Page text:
Liver Health

Updated 12 October 2016

Causes of liver disease

Because there are so many different types of liver disease there are also many possible causes.


The liver is a complex organ that performs many different functions. Many different things can go wrong with the liver and there are over 100 different diseases that can affect the liver.

Some causes of liver disease are congenital (in other words you are born with them) while others are caused later in life by viruses, parasites, immune system abnormalities, cancer, chronic alcohol and/or drug abuse or fat accumulating in the liver.

If the damage to the liver is sudden and limited, the liver can commonly repair itself, according to the Merck Manual. However, if the liver is subjected to repeated damage, such as in the case of excessive long-term alcohol abuse, or the effects of hepatitis C, or fatty liver disease, the liver starts forming scar tissue. This can result in irreversible damage, called fibrosis (initial stages) and cirrhosis (irreversible) of the liver, because scar tissue prevents the normal functions of the liver.

This scar tissue destroys the liver’s internal structure, according to the Merck Manual, and also inhibits the liver’s ability to repair itself.

What’s more, cancer cells are most likely to develop in areas where the body has been damaged and is desperately trying to repair itself on a constant basis. The greater the cell replication in any part of the body, the greater the statistical chances of a rogue cancer cell finding a foothold, according to a Harvard University study published by the Genetics Society of America.

Genetic causes of liver disease

As the liver plays such a critical part in ridding the body of toxins and extracting and storing nutrients for the body to use, children born with a genetic liver disease usually become ill as young infants.

Some of the more common ones, according to the American Liver Foundation, are:

- Haemochromatosis (iron accumulates in the body)

- Wilson’s disease (it causes the body to retain copper)

- Gilbert’s disease (a metabolic disorder)

- Alpha 1- antitrypsin deficiency (causes liver damage)

- Glycogen storage disease type 2 (causes liver damage)

- Biliary atresia (a condition in which bile ducts are blocked or malfunctioning)

- Porphyria (a condition that affects, among other things, the skin and the liver)

These liver diseases are all fairly rare.

Acquired causes of liver disease

Accurate statistics on liver disease in South Africa are difficult to come by, but a large European study conducted at the behest of the European Association for the Study of the Liver and published in Journal of Hepatology revealed the four major causes of liver disease to be alcohol consumption, viral hepatitis B and C and metabolic syndromes related to obesity.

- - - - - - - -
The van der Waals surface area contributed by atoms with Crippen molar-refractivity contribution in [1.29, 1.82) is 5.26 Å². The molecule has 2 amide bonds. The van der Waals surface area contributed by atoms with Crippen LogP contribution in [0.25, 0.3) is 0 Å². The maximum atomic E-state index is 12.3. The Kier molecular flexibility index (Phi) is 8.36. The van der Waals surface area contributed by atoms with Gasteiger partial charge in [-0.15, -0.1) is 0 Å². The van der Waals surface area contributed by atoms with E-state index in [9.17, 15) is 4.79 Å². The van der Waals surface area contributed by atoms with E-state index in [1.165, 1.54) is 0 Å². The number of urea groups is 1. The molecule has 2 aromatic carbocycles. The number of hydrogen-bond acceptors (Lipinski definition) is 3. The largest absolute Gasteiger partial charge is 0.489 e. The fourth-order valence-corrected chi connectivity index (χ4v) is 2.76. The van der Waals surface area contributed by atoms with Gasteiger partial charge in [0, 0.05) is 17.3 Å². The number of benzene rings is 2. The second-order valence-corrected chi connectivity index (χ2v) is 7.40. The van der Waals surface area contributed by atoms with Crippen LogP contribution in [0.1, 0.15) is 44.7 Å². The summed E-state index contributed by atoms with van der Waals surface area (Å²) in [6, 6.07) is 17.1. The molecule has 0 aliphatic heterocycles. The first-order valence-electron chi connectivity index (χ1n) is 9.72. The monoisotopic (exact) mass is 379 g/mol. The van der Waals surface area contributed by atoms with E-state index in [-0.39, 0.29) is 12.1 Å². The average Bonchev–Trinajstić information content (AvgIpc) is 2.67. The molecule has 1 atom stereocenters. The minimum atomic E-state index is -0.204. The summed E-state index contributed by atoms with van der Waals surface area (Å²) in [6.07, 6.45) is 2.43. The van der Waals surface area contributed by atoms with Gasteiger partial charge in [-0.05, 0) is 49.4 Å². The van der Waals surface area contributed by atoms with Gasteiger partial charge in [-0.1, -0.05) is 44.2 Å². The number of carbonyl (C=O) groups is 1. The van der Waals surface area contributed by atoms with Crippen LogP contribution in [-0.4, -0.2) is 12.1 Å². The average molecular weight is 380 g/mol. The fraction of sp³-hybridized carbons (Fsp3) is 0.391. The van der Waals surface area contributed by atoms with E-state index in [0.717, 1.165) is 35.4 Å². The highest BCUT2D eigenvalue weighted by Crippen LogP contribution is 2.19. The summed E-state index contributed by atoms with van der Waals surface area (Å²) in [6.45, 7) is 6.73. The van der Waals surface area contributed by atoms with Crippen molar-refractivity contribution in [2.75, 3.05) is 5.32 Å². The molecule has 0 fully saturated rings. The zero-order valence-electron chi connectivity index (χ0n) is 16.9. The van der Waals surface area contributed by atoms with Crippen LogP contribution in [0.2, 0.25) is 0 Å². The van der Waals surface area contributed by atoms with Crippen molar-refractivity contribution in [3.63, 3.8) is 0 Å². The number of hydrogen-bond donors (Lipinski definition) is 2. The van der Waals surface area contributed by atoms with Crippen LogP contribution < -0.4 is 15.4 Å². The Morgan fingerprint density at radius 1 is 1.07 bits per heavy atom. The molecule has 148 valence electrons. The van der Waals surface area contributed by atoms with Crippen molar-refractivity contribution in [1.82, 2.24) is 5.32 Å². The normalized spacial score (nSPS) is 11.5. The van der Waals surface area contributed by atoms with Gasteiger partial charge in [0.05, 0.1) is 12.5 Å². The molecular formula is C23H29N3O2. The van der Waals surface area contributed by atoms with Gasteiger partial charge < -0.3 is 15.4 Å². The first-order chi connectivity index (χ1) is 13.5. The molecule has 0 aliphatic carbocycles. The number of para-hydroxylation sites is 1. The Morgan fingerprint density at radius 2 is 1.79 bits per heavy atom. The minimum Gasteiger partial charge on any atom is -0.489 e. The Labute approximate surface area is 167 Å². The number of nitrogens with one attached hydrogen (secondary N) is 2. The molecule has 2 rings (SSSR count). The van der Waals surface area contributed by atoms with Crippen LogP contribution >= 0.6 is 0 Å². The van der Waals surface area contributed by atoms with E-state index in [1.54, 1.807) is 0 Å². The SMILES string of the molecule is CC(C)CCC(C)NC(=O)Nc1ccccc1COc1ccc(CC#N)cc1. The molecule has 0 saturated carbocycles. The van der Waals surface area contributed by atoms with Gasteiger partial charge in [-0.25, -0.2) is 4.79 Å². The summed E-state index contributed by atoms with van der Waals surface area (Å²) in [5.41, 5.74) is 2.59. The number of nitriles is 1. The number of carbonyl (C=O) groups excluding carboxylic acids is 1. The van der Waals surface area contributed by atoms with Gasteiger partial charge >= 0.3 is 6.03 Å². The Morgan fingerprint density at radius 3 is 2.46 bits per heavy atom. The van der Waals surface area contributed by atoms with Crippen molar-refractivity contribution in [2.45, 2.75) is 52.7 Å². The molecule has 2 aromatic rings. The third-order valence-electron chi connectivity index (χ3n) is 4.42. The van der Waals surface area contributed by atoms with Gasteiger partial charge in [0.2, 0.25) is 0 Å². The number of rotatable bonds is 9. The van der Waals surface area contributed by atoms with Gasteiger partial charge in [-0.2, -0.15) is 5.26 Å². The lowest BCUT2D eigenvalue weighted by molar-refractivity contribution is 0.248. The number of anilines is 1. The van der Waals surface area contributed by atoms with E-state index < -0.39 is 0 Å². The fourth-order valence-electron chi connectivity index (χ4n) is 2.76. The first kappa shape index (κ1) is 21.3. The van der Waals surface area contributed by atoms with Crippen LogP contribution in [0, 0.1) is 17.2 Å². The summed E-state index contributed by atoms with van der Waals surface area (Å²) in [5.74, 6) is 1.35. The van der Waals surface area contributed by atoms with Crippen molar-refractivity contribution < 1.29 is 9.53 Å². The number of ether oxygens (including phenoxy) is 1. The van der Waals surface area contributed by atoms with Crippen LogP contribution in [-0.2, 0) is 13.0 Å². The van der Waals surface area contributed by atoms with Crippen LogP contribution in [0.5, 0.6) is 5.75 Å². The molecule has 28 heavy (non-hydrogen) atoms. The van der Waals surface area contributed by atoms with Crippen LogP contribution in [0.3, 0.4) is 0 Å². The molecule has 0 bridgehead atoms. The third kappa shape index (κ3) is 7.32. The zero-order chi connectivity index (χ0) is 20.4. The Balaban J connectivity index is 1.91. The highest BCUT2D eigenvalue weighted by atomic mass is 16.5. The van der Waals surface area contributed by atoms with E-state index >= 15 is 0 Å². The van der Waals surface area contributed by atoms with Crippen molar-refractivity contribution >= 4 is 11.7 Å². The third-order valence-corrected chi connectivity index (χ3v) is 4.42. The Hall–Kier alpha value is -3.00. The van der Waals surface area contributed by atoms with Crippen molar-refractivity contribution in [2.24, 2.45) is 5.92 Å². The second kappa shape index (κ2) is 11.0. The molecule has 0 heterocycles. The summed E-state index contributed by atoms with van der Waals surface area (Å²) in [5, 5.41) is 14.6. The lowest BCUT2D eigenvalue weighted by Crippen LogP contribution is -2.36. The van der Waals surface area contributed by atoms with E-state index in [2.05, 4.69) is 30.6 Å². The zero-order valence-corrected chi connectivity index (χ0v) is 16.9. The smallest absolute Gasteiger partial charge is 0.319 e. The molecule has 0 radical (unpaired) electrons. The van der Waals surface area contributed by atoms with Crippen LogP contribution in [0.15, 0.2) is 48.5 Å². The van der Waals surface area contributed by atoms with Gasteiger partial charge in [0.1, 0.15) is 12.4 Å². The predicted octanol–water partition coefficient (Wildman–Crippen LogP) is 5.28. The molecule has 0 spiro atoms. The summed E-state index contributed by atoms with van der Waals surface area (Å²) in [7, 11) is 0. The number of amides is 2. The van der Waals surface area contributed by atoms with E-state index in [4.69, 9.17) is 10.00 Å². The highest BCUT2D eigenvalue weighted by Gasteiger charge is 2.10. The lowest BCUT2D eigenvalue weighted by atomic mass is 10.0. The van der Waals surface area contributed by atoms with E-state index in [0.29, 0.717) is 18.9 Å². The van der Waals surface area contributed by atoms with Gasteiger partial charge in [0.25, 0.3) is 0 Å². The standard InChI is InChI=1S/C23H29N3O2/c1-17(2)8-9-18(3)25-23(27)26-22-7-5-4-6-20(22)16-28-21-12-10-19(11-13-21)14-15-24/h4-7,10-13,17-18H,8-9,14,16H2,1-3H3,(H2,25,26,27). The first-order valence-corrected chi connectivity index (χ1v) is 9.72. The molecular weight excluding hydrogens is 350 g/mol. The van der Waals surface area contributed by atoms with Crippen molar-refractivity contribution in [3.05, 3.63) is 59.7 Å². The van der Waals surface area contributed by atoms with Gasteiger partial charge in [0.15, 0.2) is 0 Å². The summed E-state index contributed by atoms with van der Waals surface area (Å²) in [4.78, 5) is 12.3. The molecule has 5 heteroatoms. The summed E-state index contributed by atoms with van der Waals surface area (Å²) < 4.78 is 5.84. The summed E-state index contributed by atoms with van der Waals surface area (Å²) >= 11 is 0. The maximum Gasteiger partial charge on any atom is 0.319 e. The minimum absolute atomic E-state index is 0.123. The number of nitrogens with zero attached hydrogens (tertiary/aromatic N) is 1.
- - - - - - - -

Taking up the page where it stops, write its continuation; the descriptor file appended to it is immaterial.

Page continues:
Liver cancer and medication-induced liver problems are also fairly common.

Alcoholic liver disease. Alcoholic liver disease is most prevalent in people who have genetic variations of certain enzymes, in women, in people who drink and also take drugs, who have certain types of hepatitis and who do not eat a healthy diet, according to an article by LK Mahani et al, published in 2011 in the American Journal of Clinical Nutrition.

There are three stages to this disease, namely hepatic steatosis (fatty liver), alcoholic hepatitis and alcoholic cirrhosis. Moderate drinking is considred to be one to two units of alcohol per day for men and one for women. What would constitute excessive alcohol consumption will vary from patient to patient.

2. Hepatitis A, B and C. Hepatitis basically means that the liver is inflamed.

Hepatitis A can be acquired from a virus found in the faeces of an infected person, while hepatitis B and C are blood-borne viruses. Hepatitis B is highly infectious, while hepatitis C is less so. Hepatitis B and C can be spread by means of sex, sharing of equipment such as toothbrushes, or coming into direct contact with the blood of an infected person.

Hepatitis A is not a chronic condition, while both hepatitis B and C can become chronic, and cause irreversible liver damage. 

3. Fatty liver disease (Non-alcoholic steatohepatitis). When there is fat build-up in the liver, often found in obese or overweight patients, not only is the functioning of the liver affected, according to the American Liver Foundation but it can lead to cirrhosis of the liver, and cardiovascular problems. Such patients often also have diabetes and high cholesterol. In its early stages, this disease can be arrested by severely reducing fat intake.

4. Medication-induced liver problems. Paracetamol is found in more than 600 different prescription and over-the-counter medicines. When used as directed, these are safe and effective, but taking more than the prescribed dose can lead to liver damage. Illegal drugs, including cocaine and inhalants, can also do serious damage to your liver.

5. Liver cancer. The most common primary liver cancer (one that originates in the liver) is hepatocellular carcinoma. Other primary liver cancers are relatively rare. Cancer can also spread to the liver from other organs. Liver tumours can be cancerous or non-cancerous. Liver cysts can also form, but these are mostly harmless.

Reviewed by Dr. Mark W Sonderup, B Pharm, MB ChB, FCP (SA). Senior Specialist, Division of Hepatology, Department of Medicine, University of Cape Town and Groote Schuur Hospital, Cape Town (January 2015).

Read more:
Diagnosing liver disease
Treating liver disease
Preventing liver disease


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